Wednesday, May 11, 2016

Changing the Structure of Tactical Return Generation

Tactical equity strategies that seek to outperform the market will typically try to accomplish this goal by limiting downside capture during bear markets.   By their nature, tactical strategies don't expect to get 100% upside capture during a bull market (unless they are using a decent amount of leverage) so the only way to outperform the market is through limiting downside capture.  If this can be done consistently then the tactical strategy won't outperform the market on a year by year basis, but it should outperform handily over a full market cycle. 

Since by their nature tactical strategies will have significant periods when they are out of the market, they will miss some upside.  The tradeoff is that they should also miss a lot of downside and a lot of volatility.   If the investor can take a long term view , instead of comparing the tactical strategy to the market every month, quarter, or year then they will experience very attractive returns vs. conventional investment strategies.  However, this is often easier said than done as bull markets are much more prevalent than bear markets and it is hard for investors to ignore the noise without making comparisons to the market.  Traditional tactical strategies are much better than modern portfolio theory and buy and hold but not quite optimal from an investors standpoint.

To be truly tactical a strategy must have times when it is out of the market or underinvested in the market.  These will usually be times of great risk, however during some of these times the market will still rally.  Since most tactical strategies take an intermediate to longer term view of markets, the times they are out or underinvested can be over a month, a quarter, or even a year.  The longer they are out of the market or underinvested the greater chance of missing out on upside capture.  A solution to this issue is to shrink time frames from rebalancing monthly or weekly, to rebalancing daily or even intraday.  So instead of being out of the market or underinvested for a month or longer, a strategy using daily and intraday time frames might be out for a day.  So instead of losing upside capture for a month, quarter, or year, such a strategy would lose upside capture for a day.  This can completely change the definition of a market cycle, instead of having to wait years to outperform the market the market cycle can be compressed into a month.  Instead of corrections lasting weeks, a correction in this case is a down day.  Instead of bear markets lasting a year or more, a bear market in this case could last a week.  Compressing the time frames in this manner allows the tactical strategy to outperform the market on a monthly basis and creates return streams that are much more palatable to ordinary investors.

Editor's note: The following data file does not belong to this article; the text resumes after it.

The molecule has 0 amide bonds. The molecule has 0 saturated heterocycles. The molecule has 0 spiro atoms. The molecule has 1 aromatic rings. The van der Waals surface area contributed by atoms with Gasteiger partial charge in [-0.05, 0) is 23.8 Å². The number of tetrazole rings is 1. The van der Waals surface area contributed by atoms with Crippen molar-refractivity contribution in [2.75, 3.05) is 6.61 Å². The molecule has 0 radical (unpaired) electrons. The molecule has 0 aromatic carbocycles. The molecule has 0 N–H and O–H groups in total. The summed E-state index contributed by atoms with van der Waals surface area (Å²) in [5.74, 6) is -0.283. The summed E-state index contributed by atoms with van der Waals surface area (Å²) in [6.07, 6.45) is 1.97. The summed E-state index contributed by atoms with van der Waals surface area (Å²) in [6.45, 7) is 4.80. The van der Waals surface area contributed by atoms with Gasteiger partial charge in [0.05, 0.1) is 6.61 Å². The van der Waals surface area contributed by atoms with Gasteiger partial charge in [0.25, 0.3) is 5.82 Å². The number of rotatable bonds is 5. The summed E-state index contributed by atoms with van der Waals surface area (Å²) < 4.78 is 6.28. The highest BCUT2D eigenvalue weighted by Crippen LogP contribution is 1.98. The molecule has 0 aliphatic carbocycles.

Monday, May 9, 2016

What World War Z Can Teach Us About Investing

In the movie World War Z a virus starts turning people into Zombies and they threaten to take over the world.  The main character, played by Brad Pitt, is tasked with finding out what happened and how to cure it.  On this mission he hears that Israel was the only country not overrun by the zombies because they built a massive wall before the outbreak.  When he travels to Israel to find out how they predicted what was going to happen they tell him about the 10th man doctrine.  This is a committee of 9 people and a 10th man.  If all 9 people agree on something, it is the 10th man's responsibility to disagree, not matter how far fetched his findings might be, and prepare for that eventuality.   When the Israelis first heard word of zombies all 9 people agreed that it was nothing, the 10th man then had to disagree and build a wall just in case there was a zombie apocalypse. 

What does this have to do with investing?  Everything.  In investing the path of least resistance is to conform to what everyone else is thinking, that way if you are wrong everybody else is wrong at the same time.  It is also easier to believe the most recent past will equal the future.  So if we are in a bull market the consensus is that the bull market will continue, if we are in a bear market then the consensus is that the bear market will continue.  The 10th man doctrine would force you to look beyond the consensus at other possible scenarios and prepare for them. 

Since we have been in a bull market for 7 years one likely scenario is that it will keep going.  If you listen to CNBC that is probably the consensus, so you must be prepared for it.  However, what if it doesn't keep going?  Other likely scenarios are a bear market or the market we have seen since August, with large corrections followed by large rallies without really going anywhere, continuing.  Since you can't predict markets your portfolio has to be prepared for either of these eventualities as well.